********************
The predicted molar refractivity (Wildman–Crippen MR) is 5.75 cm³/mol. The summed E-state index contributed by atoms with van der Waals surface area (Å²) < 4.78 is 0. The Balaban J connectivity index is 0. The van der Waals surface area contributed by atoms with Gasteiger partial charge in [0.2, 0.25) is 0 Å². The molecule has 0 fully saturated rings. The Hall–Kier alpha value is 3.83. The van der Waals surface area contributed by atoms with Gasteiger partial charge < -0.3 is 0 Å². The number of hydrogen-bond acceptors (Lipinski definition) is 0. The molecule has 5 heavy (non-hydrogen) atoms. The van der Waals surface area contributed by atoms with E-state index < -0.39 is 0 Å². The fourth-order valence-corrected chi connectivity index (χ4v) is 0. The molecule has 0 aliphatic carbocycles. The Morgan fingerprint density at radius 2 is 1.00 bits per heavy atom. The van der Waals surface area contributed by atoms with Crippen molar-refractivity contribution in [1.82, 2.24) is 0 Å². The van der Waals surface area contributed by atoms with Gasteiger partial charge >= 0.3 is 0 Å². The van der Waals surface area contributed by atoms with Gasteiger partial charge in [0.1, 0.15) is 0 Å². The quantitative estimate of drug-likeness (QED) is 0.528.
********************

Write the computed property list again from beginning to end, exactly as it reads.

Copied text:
The predicted molar refractivity (Wildman–Crippen MR) is 5.75 cm³/mol. The summed E-state index contributed by atoms with van der Waals surface area (Å²) < 4.78 is 0. The Balaban J connectivity index is 0. The van der Waals surface area contributed by atoms with Gasteiger partial charge in [0.2, 0.25) is 0 Å². The molecule has 0 fully saturated rings. The Hall–Kier alpha value is 3.83. The van der Waals surface area contributed by atoms with Gasteiger partial charge < -0.3 is 0 Å². The number of hydrogen-bond acceptors (Lipinski definition) is 0. The molecule has 5 heavy (non-hydrogen) atoms. The van der Waals surface area contributed by atoms with E-state index < -0.39 is 0 Å². The fourth-order valence-corrected chi connectivity index (χ4v) is 0. The molecule has 0 aliphatic carbocycles. The Morgan fingerprint density at radius 2 is 1.00 bits per heavy atom. The van der Waals surface area contributed by atoms with Crippen molar-refractivity contribution in [1.82, 2.24) is 0 Å². The van der Waals surface area contributed by atoms with Gasteiger partial charge >= 0.3 is 0 Å². The van der Waals surface area contributed by atoms with Gasteiger partial charge in [0.1, 0.15) is 0 Å². The quantitative estimate of drug-likeness (QED) is 0.528.